Classroom Management – A Heartfelt Talk To My Class When They Didn’t Meet My Expectations

Classroom Management – A Heartfelt Talk To My Class When They Didn’t Meet My Expectations

In my 25th year of teaching, I was a teacher of a split 5th/6th year class. It was a challenging school and a challenging class.

Three months into the new school year, I gave my students an end of the term math test.

There were 28 students in the class of mixed abilities.

I spent a number of lessons reviewing what concepts to teach.

I also showed students what concepts and questions to study.

I knew they were ready for the test.

The next day, I handed out the test and took it home for marking.

None of them passed the math test.

I was sure one of my students was going to get perfect.

It came as a shock that not a single student passed.

The class did not meet my expectations at all.

Here’s what I told my students the next day.

“First of all, let me say that I like all of you very much. I believe in you, I know you can handle it, I accept all of you. I want you in this classroom.

On the very first day of school, I made a promise to each and every one of you – that this would be your best year ever.

In order to keep that promise, I need something from you – I need you to do your best, to follow the rules of the classroom, to respect yourself and each other, to be responsible for your actions, to co-operate, to be a team.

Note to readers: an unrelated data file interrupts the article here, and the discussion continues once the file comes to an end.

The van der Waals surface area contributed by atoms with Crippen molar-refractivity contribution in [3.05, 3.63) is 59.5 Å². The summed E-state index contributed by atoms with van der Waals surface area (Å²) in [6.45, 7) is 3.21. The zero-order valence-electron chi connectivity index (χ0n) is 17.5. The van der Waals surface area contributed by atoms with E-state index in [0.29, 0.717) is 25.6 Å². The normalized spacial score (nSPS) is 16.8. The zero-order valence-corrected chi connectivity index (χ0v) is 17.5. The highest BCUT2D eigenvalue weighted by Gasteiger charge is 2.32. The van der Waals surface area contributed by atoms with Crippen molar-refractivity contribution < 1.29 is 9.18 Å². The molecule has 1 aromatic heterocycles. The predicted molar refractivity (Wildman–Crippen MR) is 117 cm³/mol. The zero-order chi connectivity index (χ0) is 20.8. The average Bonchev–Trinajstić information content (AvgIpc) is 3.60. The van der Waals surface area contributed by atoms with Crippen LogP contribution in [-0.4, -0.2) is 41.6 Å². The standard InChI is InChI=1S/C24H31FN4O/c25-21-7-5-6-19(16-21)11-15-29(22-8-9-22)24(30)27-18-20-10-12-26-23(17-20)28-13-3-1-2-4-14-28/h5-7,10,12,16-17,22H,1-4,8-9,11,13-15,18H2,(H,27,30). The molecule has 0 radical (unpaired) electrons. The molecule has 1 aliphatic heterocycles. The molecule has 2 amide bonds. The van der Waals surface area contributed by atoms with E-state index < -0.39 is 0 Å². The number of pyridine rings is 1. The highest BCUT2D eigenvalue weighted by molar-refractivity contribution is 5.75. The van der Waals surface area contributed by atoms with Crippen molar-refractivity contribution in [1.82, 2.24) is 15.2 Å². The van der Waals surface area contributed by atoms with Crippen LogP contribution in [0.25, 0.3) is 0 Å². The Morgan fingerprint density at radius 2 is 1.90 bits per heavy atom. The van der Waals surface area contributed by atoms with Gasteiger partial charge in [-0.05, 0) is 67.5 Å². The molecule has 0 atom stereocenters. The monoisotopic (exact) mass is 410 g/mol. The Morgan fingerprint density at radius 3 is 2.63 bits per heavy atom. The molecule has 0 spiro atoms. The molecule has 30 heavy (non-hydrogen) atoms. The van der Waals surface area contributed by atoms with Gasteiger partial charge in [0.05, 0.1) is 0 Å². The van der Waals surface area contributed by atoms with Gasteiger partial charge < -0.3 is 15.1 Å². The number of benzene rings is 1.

I have always believed that students should know where they are, where they’re going and how to get there.

I’m not going to hold anything back – you all failed your math test.

It’s feedback you may not want to hear, but one of the main reasons you all failed is because your behavior is impacting on your academic work.

And that’s where I come in. It’s my job to help you be your best.

One of the first things I’m going to do is to phone all your parents. They need to know.

We’re also going to re-do the test. I will show you how to answer the questions.

You all need to start taking your math home every night and reading out loud the questions, reviewing what we did in class and giving me feedback the next day on anything you don’t understand.

You need to start talking to each other by phone, by text, through social media to help each other, to support each other.

It was through education that I got out of poverty, my brother got out of poverty, my sister got out of poverty.

That’s one of my most important values—the importance of getting an education.

And that’s why education is free for everyone from pre Kindergarten to the 12th grade.

We had a bad day, but tomorrow is a new day.

I want you to do your best.

Your parents want you to do your best.

All of your teachers want you to do your best.

Now, we need you to do your best.

Until next time,

Talk to each other, support each other, take care of each other.

Marjan

 

Click here to learn a little known teaching strategy that works with your angriest, most disrespectful student to ever enter your classroom.

 

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How To Make A Difference: Inspiring Students To Do Their Best is a 222 page resource with ideas and strategies on how to overcome obstacles, how to motivate your class and how to get yourself motivated when nothing seems to help.

It also comes with a bonus workbook of 100 pages of activities, strategies and incentives to keep you and your class engaged all year long AND a 2.5 hour on-demand video (Total Value Over $150).

Click here for my eBook How To Make A Difference for more tips and strategies to inspire your students to do their best.

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